Revenue calculation is straightforward: you just need to multiply the total price of goods by the number of units sold. For service industries, you simply add up the total service charges billed to clients. 

Here is an example for product-based industries:

A company sells widgets for $10 each, and in a month, it sells 400 widgets.

Revenue = $10 × 400 = $4,000

So, the company’s revenue is $4,000.

Another example for service-based industries:

A consulting firm charges $100 per hour for its services, and in a month, it provides 50 hours of consulting to clients.

Revenue = $100 × 50 = $5,000

So, the company’s revenue is $5,000.

Revenue pros and cons

Revenue is very easy to calculate, and it provides a clear insight into market activity and business scale. 

However, just like EBITDA, growth revenue also has limitations:

  • It doesn’t account for costs such as marketing, production, and administrative expenses, which means no full picture of profitability.
  • It can be misleading as high revenue doesn’t guarantee profitability—even with high sales numbers, a company can operate at a loss.
  • It doesn’t give a long-term view because it can be influenced by one-time sales or seasonal fluctuations. 

The difference between revenue and EBITDA

The difference between top-line revenue and EBITDA lies in their nature and purpose. While revenue is the gross income figure from which we subtract costs to get net income, EBITDA is a derivative of net income, adjusted for certain expenses like interest, taxes, and depreciation. 

Revenue measures total income from business activities, helping grasp the scale of business operations. Higher revenue signifies increased business activity, indicating market growth rather than profitability.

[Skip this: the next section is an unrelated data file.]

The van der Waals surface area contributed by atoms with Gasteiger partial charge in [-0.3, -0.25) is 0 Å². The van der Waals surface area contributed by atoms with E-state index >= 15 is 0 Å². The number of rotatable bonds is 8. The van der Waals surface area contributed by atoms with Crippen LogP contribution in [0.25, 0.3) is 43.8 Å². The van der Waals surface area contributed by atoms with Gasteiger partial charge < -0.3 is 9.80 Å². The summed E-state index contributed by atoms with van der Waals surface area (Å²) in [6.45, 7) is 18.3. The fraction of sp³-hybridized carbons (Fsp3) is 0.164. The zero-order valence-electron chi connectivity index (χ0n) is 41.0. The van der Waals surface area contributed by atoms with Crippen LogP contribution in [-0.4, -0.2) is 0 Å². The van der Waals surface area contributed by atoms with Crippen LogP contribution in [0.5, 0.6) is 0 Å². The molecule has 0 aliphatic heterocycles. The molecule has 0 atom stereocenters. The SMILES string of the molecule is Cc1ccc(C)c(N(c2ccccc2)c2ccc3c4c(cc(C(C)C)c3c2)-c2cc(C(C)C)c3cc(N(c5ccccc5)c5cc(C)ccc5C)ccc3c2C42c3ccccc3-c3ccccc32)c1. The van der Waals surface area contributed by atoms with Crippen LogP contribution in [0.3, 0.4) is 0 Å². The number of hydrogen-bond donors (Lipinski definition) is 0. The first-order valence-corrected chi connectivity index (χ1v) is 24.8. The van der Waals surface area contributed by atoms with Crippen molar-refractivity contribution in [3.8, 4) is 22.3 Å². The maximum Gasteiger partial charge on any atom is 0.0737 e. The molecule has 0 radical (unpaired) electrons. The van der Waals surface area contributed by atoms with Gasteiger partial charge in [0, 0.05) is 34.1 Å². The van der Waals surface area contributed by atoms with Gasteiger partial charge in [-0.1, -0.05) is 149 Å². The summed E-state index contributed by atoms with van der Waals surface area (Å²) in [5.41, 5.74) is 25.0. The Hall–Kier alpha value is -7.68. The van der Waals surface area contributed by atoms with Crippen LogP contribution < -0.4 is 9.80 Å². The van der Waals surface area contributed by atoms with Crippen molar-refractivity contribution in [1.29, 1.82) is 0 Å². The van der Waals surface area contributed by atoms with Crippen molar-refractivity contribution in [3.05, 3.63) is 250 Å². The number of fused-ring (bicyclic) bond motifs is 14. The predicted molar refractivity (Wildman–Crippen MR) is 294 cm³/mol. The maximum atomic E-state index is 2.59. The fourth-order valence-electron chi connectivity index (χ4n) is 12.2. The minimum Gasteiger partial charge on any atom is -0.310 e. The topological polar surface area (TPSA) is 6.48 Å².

Conversely, EBITDA focuses on earnings from regular business activities before considering tax and finance-related decisions. It helps measure profitability and operational efficiency. A high EBITDA indicates effective control over the costs directly associated with business operations, potentially leading to profitability.

Revenue vs EBITDA: when to use each metric

EBITDA and revenue are both vital financial metrics for your business, even though serving different purposes. If you still hesitate which metric to use, here’s a short breakdown:

  • Use revenue for growth tracking. It helps analyze growth trends, understand a company’s size, and compare it with others in the industry. In fact, it shows if a company is expanding its market reach.
  • Use EBITDA for operational efficiency. It helps assess how well operations are managed without considering external factors like investment capital and tax policies. 

It’s important to note that both EBITDA and revenue are valuable and should be measured and tracked regularly. Taking a holistic approach is key to your business success. Investors appreciate founders who examine their companies from various perspectives. 
If you want to know which other metrics to track, explore our blog articles on the most important KPIs in SaaS, top sales and marketing metrics, and leading vs lagging metrics. And if you want to check your KPIs, try our startup KPI dashboard. It will help you understand where you stand right now and if you need to fix anything.

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Hello! I'm Ruslana, a Content Writer at Waveup. Based on my background in marketing research and business analytics, and my current collaboration with the savvy team at Waveup, I'm excited to share my insights and learnings with you.